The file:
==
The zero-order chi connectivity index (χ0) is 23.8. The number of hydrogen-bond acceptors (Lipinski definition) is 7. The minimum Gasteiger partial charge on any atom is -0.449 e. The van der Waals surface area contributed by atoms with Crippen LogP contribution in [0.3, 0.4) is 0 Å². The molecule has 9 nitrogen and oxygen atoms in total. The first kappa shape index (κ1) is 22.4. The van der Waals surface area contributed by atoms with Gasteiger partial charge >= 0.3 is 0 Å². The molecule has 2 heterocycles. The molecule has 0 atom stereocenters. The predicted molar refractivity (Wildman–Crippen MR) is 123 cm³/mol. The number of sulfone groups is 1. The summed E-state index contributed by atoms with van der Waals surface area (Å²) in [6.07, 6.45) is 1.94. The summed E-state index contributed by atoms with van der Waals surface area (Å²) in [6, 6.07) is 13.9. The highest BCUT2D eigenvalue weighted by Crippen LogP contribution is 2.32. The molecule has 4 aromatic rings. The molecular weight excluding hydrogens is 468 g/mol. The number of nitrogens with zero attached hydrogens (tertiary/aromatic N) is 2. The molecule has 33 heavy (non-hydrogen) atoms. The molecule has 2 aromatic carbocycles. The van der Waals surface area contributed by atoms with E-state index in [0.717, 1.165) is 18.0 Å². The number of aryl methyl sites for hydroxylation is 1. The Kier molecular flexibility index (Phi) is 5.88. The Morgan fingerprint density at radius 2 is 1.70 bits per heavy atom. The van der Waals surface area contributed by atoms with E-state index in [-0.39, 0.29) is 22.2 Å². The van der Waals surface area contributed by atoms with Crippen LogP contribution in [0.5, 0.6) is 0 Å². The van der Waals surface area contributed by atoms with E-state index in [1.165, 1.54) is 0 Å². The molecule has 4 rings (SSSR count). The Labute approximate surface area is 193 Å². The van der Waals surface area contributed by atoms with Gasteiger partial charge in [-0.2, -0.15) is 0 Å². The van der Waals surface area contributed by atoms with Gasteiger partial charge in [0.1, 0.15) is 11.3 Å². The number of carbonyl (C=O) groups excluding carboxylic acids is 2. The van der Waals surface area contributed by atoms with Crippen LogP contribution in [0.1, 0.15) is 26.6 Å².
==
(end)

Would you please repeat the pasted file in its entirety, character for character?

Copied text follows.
The zero-order chi connectivity index (χ0) is 23.8. The number of hydrogen-bond acceptors (Lipinski definition) is 7. The minimum Gasteiger partial charge on any atom is -0.449 e. The van der Waals surface area contributed by atoms with Crippen LogP contribution in [0.3, 0.4) is 0 Å². The molecule has 9 nitrogen and oxygen atoms in total. The first kappa shape index (κ1) is 22.4. The van der Waals surface area contributed by atoms with Gasteiger partial charge >= 0.3 is 0 Å². The molecule has 2 heterocycles. The molecule has 0 atom stereocenters. The predicted molar refractivity (Wildman–Crippen MR) is 123 cm³/mol. The number of sulfone groups is 1. The summed E-state index contributed by atoms with van der Waals surface area (Å²) in [6.07, 6.45) is 1.94. The summed E-state index contributed by atoms with van der Waals surface area (Å²) in [6, 6.07) is 13.9. The highest BCUT2D eigenvalue weighted by Crippen LogP contribution is 2.32. The molecule has 4 aromatic rings. The molecular weight excluding hydrogens is 468 g/mol. The number of nitrogens with zero attached hydrogens (tertiary/aromatic N) is 2. The molecule has 33 heavy (non-hydrogen) atoms. The molecule has 2 aromatic carbocycles. The van der Waals surface area contributed by atoms with E-state index in [0.717, 1.165) is 18.0 Å². The number of aryl methyl sites for hydroxylation is 1. The Kier molecular flexibility index (Phi) is 5.88. The Morgan fingerprint density at radius 2 is 1.70 bits per heavy atom. The van der Waals surface area contributed by atoms with E-state index in [-0.39, 0.29) is 22.2 Å². The van der Waals surface area contributed by atoms with Crippen LogP contribution in [0.5, 0.6) is 0 Å². The van der Waals surface area contributed by atoms with E-state index in [1.165, 1.54) is 0 Å². The molecule has 4 rings (SSSR count). The Labute approximate surface area is 193 Å². The van der Waals surface area contributed by atoms with Gasteiger partial charge in [-0.2, -0.15) is 0 Å². The van der Waals surface area contributed by atoms with Gasteiger partial charge in [0.1, 0.15) is 11.3 Å². The number of carbonyl (C=O) groups excluding carboxylic acids is 2. The van der Waals surface area contributed by atoms with Crippen LogP contribution in [0.1, 0.15) is 26.6 Å².